Last Nov. 8th, the country lost an icon. Alex Trebek presided over Jeopardy! for 37 years, doing so with a blend of neighborly warmth, poise and worldly sophistication. He was the beloved host, the man with all the answers, the man who touched millions.
Viewers didn’t have to be “whiz kids” to watch and enjoy Jeopardy! because Trebek had an inviting touch. He also had a subtle way with contestants, using wry humor from time to time to calm their nerves. In his final 18 months, after he was diagnosed with pancreatic cancer, Alex taught us how to face the medical hands we’re dealt. He gave the dreaded disease his best fight, hosting Jeopardy! until his last breath. His stage presence never wilted.
After he passed, Jeopardy! continued, and you might say so did Alex. He didn’t leave the cupboard bare. Trebek stocked the game show with enough inventory to survive the difficult transition after his demise. Now that all these pre-recorded shows have aired, guest hosts are filling in until there’s a permanent replacement. But replacement is actually a misnomer. Succeed is more like it. No one will replace Alex. Finding a new Alex Trebek will be impossible.
The first Jeopardy! guest host was Ken Jennings, the owner of Jeopardy!’s longest winning streak. He earned over $3 million in winnings. Other guest hosts are planned including Packers avid Jeopardy! fan, quarterback Aaron Rodgers.
Have sportscasters ever hosted game shows?
The late sportscaster Dick Enberg hosted Sports Challenge in the 1970s. His polished work on the game show helped spawn his four-decade network career. To that point, Dick was a Southern California play-by-play voice who occasionally worked syndicated game broadcasts nationally. Enberg eventually signed with NBC and the rest is history.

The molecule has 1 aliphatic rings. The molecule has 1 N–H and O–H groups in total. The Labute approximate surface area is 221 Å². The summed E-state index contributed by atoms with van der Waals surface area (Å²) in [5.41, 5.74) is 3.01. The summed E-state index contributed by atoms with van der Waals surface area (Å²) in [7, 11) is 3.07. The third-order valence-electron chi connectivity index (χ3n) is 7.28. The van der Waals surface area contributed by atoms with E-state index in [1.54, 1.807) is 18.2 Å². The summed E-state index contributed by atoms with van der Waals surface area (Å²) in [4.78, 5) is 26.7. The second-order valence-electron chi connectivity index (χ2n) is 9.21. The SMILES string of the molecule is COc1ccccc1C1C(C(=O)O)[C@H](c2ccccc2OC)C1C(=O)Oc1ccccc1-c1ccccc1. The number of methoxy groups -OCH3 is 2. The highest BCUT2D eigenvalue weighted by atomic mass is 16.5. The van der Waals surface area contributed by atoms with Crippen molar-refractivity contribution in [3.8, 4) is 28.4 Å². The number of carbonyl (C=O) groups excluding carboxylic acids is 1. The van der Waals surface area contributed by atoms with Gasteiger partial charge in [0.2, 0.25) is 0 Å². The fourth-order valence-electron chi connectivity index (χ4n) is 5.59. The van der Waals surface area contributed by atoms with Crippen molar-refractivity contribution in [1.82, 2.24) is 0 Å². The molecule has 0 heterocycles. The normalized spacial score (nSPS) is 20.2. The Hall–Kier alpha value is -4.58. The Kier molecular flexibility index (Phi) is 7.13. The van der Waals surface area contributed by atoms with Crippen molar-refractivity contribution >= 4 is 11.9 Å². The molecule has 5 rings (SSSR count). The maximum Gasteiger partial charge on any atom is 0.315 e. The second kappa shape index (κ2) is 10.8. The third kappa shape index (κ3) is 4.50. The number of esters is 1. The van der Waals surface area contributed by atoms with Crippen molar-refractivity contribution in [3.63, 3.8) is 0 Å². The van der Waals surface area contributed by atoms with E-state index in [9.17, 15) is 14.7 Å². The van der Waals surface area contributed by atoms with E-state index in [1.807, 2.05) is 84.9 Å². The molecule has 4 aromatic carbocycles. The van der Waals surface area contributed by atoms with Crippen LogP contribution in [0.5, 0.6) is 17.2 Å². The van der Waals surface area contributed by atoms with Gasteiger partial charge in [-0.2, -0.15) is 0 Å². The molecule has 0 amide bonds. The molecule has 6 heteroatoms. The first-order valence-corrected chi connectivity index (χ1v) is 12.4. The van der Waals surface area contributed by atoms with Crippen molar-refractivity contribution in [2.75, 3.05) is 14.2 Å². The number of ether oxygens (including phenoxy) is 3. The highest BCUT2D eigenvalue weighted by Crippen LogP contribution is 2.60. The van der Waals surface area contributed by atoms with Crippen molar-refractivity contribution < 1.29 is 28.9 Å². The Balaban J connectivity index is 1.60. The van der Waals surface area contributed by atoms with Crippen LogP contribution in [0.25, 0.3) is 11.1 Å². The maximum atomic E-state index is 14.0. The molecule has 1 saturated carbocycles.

Bowling for Dollars was a program that became popular in local markets in the 1970s. Broadcasters like the Lakers’ Chick Hearn hosted the show in Los Angeles and the Mets’ Bob Murphy in New York. Joe Garagiola and Vin Scully hosted game shows too a long time ago.
Trebek was a hockey fan. In 1971, he came close to succeeding Ward Cornell as host of Hockey Night in Canada. But Dave Hodge got the gig because management of the Canadian Broadcasting Company reportedly did not want someone with a mustache to host Hockey Night. It didn’t sour Trebek’s love for the NHL. In Southern California, Alex became a Kings’ fan.
We thought we’d take a fun and wild stab at sports voices who have the talent to host Jeopardy! These are ten we identified in alphabetical order. But don’t get your hopes up.
Jason Benetti (Chicago White Sox/ESPN)
Bennetti, 37, is the face of courage but don’t tell him so. He grew up with cerebral palsy but didn’t let it temper his will to succeed. Among other things, he earned a law degree from Wake Forest. He now maintains a full schedule as Voice of the White Sox and as a prominent announcer for ESPN’s coverage of college basketball and football. If it’s all about commitment, Benetti has what it takes, a good voice, smarts, worldliness and people skills.
Graham Bensinger (In Depth with Graham Bensinger)
Unless you’re up late on Sunday nights, you might not have heard of this fellow. At age 34, Graham conducts long-form interviews with the biggest of names, occasionally including those outside sports. He made things happen on his own as a young adult, building his own syndicated network and eventually getting NBC to support it. On “In Depth with Graham Bensinger,” he’s interviewed Muhammad Ali, Jack Nicklaus and Adam Sandler. No question, Bensinger is a man with charisma and determination who exudes class. Bensinger’s professionalism demonstrates that he’s well ahead of his years.